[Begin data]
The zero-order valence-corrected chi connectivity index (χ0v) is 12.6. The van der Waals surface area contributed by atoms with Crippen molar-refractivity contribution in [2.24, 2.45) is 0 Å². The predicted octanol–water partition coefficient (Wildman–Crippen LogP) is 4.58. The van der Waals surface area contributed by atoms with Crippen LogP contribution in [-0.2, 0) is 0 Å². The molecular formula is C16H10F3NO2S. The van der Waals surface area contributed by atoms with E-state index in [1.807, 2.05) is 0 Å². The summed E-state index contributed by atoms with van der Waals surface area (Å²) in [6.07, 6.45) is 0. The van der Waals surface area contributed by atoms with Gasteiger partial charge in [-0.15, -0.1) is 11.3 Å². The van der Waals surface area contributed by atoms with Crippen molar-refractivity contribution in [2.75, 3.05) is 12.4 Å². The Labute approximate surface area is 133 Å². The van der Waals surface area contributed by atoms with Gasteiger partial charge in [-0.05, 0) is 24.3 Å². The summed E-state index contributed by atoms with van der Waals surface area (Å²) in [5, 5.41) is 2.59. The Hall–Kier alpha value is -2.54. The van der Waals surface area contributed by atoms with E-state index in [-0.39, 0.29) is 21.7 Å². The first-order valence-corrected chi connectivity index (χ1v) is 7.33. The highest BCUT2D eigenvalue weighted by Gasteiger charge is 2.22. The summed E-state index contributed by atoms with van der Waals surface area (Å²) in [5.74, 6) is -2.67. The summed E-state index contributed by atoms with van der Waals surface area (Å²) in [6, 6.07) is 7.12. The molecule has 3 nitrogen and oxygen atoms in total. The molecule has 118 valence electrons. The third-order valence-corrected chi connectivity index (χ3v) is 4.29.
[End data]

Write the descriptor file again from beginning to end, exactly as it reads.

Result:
The zero-order valence-corrected chi connectivity index (χ0v) is 12.6. The van der Waals surface area contributed by atoms with Crippen molar-refractivity contribution in [2.24, 2.45) is 0 Å². The predicted octanol–water partition coefficient (Wildman–Crippen LogP) is 4.58. The van der Waals surface area contributed by atoms with Crippen LogP contribution in [-0.2, 0) is 0 Å². The molecular formula is C16H10F3NO2S. The van der Waals surface area contributed by atoms with E-state index in [1.807, 2.05) is 0 Å². The summed E-state index contributed by atoms with van der Waals surface area (Å²) in [6.07, 6.45) is 0. The van der Waals surface area contributed by atoms with Gasteiger partial charge in [-0.15, -0.1) is 11.3 Å². The van der Waals surface area contributed by atoms with Crippen molar-refractivity contribution in [2.75, 3.05) is 12.4 Å². The Labute approximate surface area is 133 Å². The van der Waals surface area contributed by atoms with Gasteiger partial charge in [-0.05, 0) is 24.3 Å². The summed E-state index contributed by atoms with van der Waals surface area (Å²) in [5, 5.41) is 2.59. The Hall–Kier alpha value is -2.54. The van der Waals surface area contributed by atoms with E-state index in [-0.39, 0.29) is 21.7 Å². The first-order valence-corrected chi connectivity index (χ1v) is 7.33. The highest BCUT2D eigenvalue weighted by Gasteiger charge is 2.22. The summed E-state index contributed by atoms with van der Waals surface area (Å²) in [5.74, 6) is -2.67. The summed E-state index contributed by atoms with van der Waals surface area (Å²) in [6, 6.07) is 7.12. The molecule has 3 nitrogen and oxygen atoms in total. The molecule has 118 valence electrons. The third-order valence-corrected chi connectivity index (χ3v) is 4.29.